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The Weekend's TV: The perils of keeping up with the Joneses

Jonestown: the world's biggest mass suicide, SUN BBC2

If you ever see a signpost pointing towards utopia, turn on your heels and walk the other way. Not always easy to do that, of course. The destination sounds attractive and the road may be broad and well-lit. And by the time it gets tough and twisted enough for even the most delusional to recognise that they have taken a wrong turning, it may be too late. It certainly was in the case of Jim Jones's People's Temple, the members of which laid the foundations for utopia in the Guyanan jungle but ended up scattered across the ground like trash after a pop concert. The story was retold in Stanley Nelson's film Jonestown: the World's Biggest Mass Suicide, a documentary that slid with some expertise from inspirational hope to deranged horror.

Hindsight is always easy in such cases, the murder of a congressional fact-finding team and the mass killing of 909 of your followers pretty much putting a terminal stop to any ambiguity about the nature of your ministry. So the childhood friend of Jim Jones who pitched up to explain that he'd known from the age of five that there was something strange about his friend didn't strike me as entirely reliable. Apparently, Jim had a penchant for holding funerals for family pets, and wasn't always patient enough to wait for nature to provide a corpse. Perhaps so, but this sounded like just the kind of thing you'd come up with if you wanted to oblige a needy journalist. The really convincing testimonies were from those followers who could still wistfully recall what they'd hoped Jones might be, in among the appalled recognition of what he'd turned into.

Jones acquired his skill on the Pentecostal preaching circuit, whipping up a whirlwind in clapboard churches and marking himself out by his open opposition to segregation. When he launched a commune in northern California, it was with the idea of creating a kind of Christian socialism, in which all were equal and everything was owned in common. And initially it looked, to his new recruits, as if Jones had created a heaven on earth, establishing care homes for the elderly and a successful farm. True, members had to work incredibly hard and sign over their pay cheques to the People's Temple, but they were genuinely thrilled to play their part in the New Jerusalem. And then the cracks started to appear. One woman discovered that an "old lady" miraculously raised from her wheelchair to skip down the aisles was actually one of the church secretaries made up to look disabled. A young man recalled being bluntly propositioned by Jones in a way that suggested it wasn't a one-off. But individual doubts about the Father's intentions got lost in the mass delirium of the services he led.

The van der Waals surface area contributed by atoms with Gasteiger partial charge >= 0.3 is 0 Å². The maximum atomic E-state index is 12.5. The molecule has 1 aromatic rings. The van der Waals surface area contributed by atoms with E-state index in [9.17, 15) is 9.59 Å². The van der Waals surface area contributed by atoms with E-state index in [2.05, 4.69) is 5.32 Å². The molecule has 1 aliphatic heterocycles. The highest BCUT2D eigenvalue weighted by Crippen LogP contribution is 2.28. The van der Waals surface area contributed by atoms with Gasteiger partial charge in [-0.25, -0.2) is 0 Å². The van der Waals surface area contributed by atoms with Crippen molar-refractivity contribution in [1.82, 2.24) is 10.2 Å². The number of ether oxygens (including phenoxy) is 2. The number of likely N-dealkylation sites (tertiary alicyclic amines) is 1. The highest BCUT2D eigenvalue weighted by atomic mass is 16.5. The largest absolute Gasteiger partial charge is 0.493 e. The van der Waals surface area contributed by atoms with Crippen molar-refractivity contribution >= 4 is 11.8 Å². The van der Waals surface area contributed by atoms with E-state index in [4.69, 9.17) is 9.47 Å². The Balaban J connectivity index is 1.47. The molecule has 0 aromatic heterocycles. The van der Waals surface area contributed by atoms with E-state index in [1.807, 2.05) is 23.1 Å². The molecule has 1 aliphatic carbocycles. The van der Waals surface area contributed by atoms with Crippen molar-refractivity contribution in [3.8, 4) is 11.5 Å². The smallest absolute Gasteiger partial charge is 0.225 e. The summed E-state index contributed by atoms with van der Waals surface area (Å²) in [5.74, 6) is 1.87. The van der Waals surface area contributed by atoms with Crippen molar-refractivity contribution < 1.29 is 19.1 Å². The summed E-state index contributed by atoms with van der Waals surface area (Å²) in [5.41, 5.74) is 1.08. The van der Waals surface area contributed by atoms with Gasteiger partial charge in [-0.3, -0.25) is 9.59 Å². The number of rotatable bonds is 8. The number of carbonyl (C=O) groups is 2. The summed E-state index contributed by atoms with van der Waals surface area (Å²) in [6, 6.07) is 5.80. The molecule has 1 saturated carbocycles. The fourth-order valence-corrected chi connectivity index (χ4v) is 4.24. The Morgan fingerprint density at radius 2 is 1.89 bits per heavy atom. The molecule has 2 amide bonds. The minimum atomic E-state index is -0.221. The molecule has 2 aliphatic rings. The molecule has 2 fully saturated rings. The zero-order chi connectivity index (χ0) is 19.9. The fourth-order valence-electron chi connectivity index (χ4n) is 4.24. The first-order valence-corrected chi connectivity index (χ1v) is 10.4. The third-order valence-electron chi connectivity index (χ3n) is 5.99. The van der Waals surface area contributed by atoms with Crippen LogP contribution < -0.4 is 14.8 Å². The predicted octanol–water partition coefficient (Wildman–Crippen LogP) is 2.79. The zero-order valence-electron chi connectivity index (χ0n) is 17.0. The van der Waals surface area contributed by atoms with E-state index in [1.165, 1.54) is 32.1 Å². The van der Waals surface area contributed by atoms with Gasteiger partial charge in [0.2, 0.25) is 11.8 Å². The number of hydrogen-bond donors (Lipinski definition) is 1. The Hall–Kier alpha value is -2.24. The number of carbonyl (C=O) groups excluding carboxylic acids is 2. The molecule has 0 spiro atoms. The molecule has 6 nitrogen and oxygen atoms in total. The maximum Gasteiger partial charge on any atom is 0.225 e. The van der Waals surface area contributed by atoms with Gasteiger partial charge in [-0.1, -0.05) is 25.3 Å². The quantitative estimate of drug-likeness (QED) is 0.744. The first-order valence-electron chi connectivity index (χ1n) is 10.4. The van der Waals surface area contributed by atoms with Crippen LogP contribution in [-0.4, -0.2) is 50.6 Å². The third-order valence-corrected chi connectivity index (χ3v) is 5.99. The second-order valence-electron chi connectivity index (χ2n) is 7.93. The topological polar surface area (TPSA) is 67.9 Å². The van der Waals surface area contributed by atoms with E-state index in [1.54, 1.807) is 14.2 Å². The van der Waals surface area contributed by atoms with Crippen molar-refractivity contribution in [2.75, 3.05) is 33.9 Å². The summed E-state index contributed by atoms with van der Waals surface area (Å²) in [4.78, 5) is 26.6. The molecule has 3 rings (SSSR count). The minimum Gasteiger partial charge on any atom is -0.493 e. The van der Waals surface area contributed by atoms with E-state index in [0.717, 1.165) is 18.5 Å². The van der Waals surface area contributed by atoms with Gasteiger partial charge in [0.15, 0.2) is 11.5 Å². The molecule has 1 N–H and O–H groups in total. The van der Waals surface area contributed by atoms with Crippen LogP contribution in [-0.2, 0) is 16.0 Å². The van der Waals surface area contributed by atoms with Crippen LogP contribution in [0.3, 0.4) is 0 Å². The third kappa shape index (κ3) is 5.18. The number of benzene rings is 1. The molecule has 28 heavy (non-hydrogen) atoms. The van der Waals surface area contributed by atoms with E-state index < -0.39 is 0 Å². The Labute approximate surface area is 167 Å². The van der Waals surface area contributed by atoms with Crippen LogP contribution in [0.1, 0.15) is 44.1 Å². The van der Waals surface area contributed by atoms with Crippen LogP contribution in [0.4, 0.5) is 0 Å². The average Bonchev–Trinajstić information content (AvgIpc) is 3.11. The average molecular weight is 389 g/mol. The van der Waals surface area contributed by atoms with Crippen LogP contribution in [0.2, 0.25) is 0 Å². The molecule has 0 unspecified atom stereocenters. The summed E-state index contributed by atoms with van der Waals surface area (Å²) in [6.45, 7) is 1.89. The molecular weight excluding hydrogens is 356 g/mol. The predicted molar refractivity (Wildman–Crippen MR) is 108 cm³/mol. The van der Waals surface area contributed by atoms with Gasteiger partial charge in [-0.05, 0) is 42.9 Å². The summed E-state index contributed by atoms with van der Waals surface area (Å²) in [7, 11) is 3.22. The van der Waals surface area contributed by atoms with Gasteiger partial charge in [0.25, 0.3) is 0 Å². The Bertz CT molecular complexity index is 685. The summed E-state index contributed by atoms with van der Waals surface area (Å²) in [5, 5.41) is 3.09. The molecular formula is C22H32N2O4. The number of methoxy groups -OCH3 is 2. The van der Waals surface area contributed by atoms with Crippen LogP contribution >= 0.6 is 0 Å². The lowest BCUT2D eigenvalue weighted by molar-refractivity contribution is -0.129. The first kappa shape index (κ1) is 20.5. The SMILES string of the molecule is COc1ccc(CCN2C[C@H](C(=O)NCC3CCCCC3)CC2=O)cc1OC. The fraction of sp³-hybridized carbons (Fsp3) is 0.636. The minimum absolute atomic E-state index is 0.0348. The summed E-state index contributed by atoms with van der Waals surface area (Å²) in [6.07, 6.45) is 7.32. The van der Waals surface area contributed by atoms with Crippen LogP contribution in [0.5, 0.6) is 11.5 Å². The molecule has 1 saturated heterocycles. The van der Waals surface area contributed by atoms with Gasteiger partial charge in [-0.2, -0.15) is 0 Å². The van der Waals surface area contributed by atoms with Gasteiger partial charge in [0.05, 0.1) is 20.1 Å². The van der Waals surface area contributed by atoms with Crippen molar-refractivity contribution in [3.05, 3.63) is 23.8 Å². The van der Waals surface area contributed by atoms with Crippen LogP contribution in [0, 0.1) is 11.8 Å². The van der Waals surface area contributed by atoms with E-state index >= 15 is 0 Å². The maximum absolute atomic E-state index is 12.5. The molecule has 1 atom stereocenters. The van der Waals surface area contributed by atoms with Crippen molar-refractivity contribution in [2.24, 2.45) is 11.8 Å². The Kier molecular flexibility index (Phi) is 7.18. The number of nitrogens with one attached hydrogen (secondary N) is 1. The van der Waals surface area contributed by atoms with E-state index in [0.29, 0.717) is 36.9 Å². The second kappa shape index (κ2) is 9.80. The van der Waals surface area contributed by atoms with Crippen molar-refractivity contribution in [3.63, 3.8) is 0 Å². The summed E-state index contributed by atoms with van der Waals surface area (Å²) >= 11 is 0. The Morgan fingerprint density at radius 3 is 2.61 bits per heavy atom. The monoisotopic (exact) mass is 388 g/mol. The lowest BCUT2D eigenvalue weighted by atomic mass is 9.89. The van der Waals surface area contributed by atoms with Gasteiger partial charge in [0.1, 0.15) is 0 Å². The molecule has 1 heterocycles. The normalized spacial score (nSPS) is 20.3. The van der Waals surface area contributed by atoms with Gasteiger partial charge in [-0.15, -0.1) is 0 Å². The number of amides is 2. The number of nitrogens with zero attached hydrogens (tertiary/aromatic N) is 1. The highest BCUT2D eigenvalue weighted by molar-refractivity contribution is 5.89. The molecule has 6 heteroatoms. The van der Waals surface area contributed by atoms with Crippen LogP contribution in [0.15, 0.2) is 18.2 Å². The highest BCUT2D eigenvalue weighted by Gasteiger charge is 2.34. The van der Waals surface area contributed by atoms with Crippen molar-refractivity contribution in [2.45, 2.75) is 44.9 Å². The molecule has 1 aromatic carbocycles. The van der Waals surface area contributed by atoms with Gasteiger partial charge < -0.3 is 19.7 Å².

The cracks reached Jones himself after he'd used his increasing political power (he could supply a polite, respectable army of demonstrators and cheerleaders at 20 minutes' notice) to get a job in city politics. A journalist got interested and found enough disenchanted worshippers to back up the first really critical article, which so alarmed Jones that he fled overnight to the bolt hole he'd already prepared in Guyana, a place where his growing paranoia and derangement encountered little resistance. "He had a real issue with separation," said one of the contributors, a bit of an understatement given that the departure of a mere handful of his followers provoked first murder and then communal annihilation. His voice, as he presided over the administration of the poison, was pleading and desperate, the bullying leached away to be replaced by a frantic disappointment that his flock wouldn't die with the dutiful obedience he wanted from them. But only five people present at the site escaped into the jungle. Some of them, astoundingly, still sounded nostalgic about their experiment – "At least we tried," said one veteran of People's Temple. The legacy of Jim Jones for all the rest of us is that invaluable piece of advice whenever you encounter the messianiac or seductively authoritarian: "Don't drink the Kool-Aid."

Primo Levi wasn't a volunteer for utopia but the victim of one of its most atrocious architects. In Primo, Richard Wilson directed a television version of Antony Sher's one-man play based on Levi's memoir of Auschwitz, a monologue played out in a set largely made of light, now pooled downwards like the platform lights as the new arrivals stagger from the transport, now glaring into the face as a barracks door is thrown open. It didn't entirely work, requiring a slightly uneasy amalgam of Levi's forensically understated text and Sher's actorly performance, which inflected the words with panic and hope. But what a terrific text it is: a Beckett nightmare experienced for real. At one point, Levi describes a camp idyll, a bit of icy sunshine in the morning and the theft of some rancid soup from the civilian canteen: "For a few hours," he writes brilliantly, "we are able to be unhappy in the manner of free men."